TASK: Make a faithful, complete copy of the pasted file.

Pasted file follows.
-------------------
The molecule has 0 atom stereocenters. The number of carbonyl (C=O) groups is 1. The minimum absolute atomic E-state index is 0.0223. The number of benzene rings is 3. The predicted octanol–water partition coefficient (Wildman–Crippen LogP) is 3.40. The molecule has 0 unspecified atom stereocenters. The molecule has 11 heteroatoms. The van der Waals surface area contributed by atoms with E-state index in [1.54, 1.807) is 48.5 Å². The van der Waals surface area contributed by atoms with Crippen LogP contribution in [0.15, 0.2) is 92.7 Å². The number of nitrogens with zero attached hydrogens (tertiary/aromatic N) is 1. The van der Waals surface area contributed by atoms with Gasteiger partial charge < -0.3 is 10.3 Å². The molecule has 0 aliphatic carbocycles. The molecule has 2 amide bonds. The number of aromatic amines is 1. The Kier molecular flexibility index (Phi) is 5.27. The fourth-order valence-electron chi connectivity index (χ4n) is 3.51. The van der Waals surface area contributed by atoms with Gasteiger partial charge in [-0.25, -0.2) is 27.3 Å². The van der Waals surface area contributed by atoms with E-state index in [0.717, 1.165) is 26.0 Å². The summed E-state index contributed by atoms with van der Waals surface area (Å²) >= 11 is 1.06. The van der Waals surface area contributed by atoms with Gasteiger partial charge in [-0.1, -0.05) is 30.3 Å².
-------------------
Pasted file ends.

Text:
The molecule has 0 atom stereocenters. The number of carbonyl (C=O) groups is 1. The minimum absolute atomic E-state index is 0.0223. The number of benzene rings is 3. The predicted octanol–water partition coefficient (Wildman–Crippen LogP) is 3.40. The molecule has 0 unspecified atom stereocenters. The molecule has 11 heteroatoms. The van der Waals surface area contributed by atoms with E-state index in [1.54, 1.807) is 48.5 Å². The van der Waals surface area contributed by atoms with Crippen LogP contribution in [0.15, 0.2) is 92.7 Å². The number of nitrogens with zero attached hydrogens (tertiary/aromatic N) is 1. The van der Waals surface area contributed by atoms with Gasteiger partial charge < -0.3 is 10.3 Å². The molecule has 0 aliphatic carbocycles. The molecule has 2 amide bonds. The number of aromatic amines is 1. The Kier molecular flexibility index (Phi) is 5.27. The fourth-order valence-electron chi connectivity index (χ4n) is 3.51. The van der Waals surface area contributed by atoms with Gasteiger partial charge in [-0.25, -0.2) is 27.3 Å². The van der Waals surface area contributed by atoms with E-state index in [0.717, 1.165) is 26.0 Å². The summed E-state index contributed by atoms with van der Waals surface area (Å²) >= 11 is 1.06. The van der Waals surface area contributed by atoms with Gasteiger partial charge in [-0.1, -0.05) is 30.3 Å².